allow line break at operators

Roy Smith roy at panix.com
Mon Aug 15 15:41:33 CEST 2011


In article <mailman.2233.1313179799.1164.python-list at python.org>,
 Chris Angelico <rosuav at gmail.com> wrote:

> Python uses the + and - symbols to mean addition
> and subtraction for good reason. Let's not alienate the mathematical
> mind by violating this rule.

Computer programming languages follow math conventions only in the most 
vague ways.  For example, standard math usage dictates that addition is 
commutative.  While this is true for adding integers, it's certainly not 
true for adding strings (in any language which supports string addition).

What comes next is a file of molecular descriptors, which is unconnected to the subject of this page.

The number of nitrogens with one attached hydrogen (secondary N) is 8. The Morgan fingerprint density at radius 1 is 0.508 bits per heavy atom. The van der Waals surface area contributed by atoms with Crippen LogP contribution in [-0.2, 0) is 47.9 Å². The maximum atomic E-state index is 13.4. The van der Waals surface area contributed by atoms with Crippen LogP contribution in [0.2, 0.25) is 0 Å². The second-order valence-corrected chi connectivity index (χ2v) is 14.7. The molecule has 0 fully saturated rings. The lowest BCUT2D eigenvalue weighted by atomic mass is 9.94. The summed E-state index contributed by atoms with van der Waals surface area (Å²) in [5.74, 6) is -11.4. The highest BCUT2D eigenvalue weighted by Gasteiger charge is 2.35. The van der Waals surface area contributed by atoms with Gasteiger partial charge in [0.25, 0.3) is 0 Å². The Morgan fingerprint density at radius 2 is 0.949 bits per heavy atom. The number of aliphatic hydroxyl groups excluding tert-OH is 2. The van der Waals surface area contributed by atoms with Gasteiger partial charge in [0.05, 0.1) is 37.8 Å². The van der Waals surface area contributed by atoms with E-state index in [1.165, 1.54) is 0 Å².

Where to draw the line between math and programming languages is not an 
easy question.

> It would be far safer to go the other way
> and demand parentheses on everything.

Demand, no, but sometimes it's a good idea.  I've been writing computer 
programs for close to 40 years, and I still have no clue what most of 
the order of operations is.  It's just not worth investing the brain 
cells to remember such trivia (especially since the details change from 
language to language).  Beyond remembering the (apparently) universal 
rule that {*, /} bind tighter than {+, -}, I pretty much just punt on 
everything else and put in extra parens everywhere.

It's not the most efficient way to write code, and probably doesn't even 
result in the prettiest code.  But it sure does eliminate those 
face-palm moments at the end of a long debugging session when you 
realize that somebody got it wrong.



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